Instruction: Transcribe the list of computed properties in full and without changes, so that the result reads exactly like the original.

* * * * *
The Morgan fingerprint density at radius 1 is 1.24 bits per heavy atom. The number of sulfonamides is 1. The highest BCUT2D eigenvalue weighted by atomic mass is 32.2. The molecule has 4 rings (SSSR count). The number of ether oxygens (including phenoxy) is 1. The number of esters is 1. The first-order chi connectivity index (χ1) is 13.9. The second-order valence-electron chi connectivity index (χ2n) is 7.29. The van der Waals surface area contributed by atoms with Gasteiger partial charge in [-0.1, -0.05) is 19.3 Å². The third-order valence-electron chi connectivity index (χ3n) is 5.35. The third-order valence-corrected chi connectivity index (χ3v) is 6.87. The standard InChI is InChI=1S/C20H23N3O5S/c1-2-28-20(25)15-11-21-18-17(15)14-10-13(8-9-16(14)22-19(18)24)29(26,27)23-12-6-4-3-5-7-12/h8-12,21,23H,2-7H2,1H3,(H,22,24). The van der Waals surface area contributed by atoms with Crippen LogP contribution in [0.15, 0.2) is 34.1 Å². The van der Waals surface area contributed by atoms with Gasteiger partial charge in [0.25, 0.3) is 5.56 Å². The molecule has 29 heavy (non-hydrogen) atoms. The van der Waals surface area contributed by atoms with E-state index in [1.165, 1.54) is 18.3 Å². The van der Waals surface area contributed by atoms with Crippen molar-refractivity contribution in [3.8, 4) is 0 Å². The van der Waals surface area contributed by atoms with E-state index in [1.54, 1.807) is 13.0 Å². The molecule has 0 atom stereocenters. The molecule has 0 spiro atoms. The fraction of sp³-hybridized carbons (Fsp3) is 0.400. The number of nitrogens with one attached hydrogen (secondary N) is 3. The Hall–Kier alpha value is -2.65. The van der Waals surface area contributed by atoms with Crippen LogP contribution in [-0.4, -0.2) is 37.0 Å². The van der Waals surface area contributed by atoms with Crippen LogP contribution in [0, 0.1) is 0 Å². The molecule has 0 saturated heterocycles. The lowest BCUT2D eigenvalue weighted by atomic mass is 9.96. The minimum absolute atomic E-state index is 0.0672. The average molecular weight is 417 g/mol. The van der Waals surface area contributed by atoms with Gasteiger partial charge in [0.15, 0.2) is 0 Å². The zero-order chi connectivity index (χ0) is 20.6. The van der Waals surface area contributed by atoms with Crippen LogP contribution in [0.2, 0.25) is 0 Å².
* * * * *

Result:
The Morgan fingerprint density at radius 1 is 1.24 bits per heavy atom. The number of sulfonamides is 1. The highest BCUT2D eigenvalue weighted by atomic mass is 32.2. The molecule has 4 rings (SSSR count). The number of ether oxygens (including phenoxy) is 1. The number of esters is 1. The first-order chi connectivity index (χ1) is 13.9. The second-order valence-electron chi connectivity index (χ2n) is 7.29. The van der Waals surface area contributed by atoms with Gasteiger partial charge in [-0.1, -0.05) is 19.3 Å². The third-order valence-electron chi connectivity index (χ3n) is 5.35. The third-order valence-corrected chi connectivity index (χ3v) is 6.87. The standard InChI is InChI=1S/C20H23N3O5S/c1-2-28-20(25)15-11-21-18-17(15)14-10-13(8-9-16(14)22-19(18)24)29(26,27)23-12-6-4-3-5-7-12/h8-12,21,23H,2-7H2,1H3,(H,22,24). The van der Waals surface area contributed by atoms with Crippen LogP contribution in [0.15, 0.2) is 34.1 Å². The van der Waals surface area contributed by atoms with Gasteiger partial charge in [0.25, 0.3) is 5.56 Å². The molecule has 29 heavy (non-hydrogen) atoms. The van der Waals surface area contributed by atoms with E-state index in [1.165, 1.54) is 18.3 Å². The van der Waals surface area contributed by atoms with Crippen molar-refractivity contribution in [3.8, 4) is 0 Å². The van der Waals surface area contributed by atoms with E-state index in [1.54, 1.807) is 13.0 Å². The molecule has 0 atom stereocenters. The molecule has 0 spiro atoms. The fraction of sp³-hybridized carbons (Fsp3) is 0.400. The number of nitrogens with one attached hydrogen (secondary N) is 3. The Hall–Kier alpha value is -2.65. The van der Waals surface area contributed by atoms with Crippen LogP contribution in [-0.4, -0.2) is 37.0 Å². The van der Waals surface area contributed by atoms with Crippen LogP contribution in [0, 0.1) is 0 Å². The molecule has 0 saturated heterocycles. The lowest BCUT2D eigenvalue weighted by atomic mass is 9.96. The minimum absolute atomic E-state index is 0.0672. The average molecular weight is 417 g/mol. The van der Waals surface area contributed by atoms with Gasteiger partial charge in [0.15, 0.2) is 0 Å². The zero-order chi connectivity index (χ0) is 20.6. The van der Waals surface area contributed by atoms with Crippen LogP contribution in [0.2, 0.25) is 0 Å².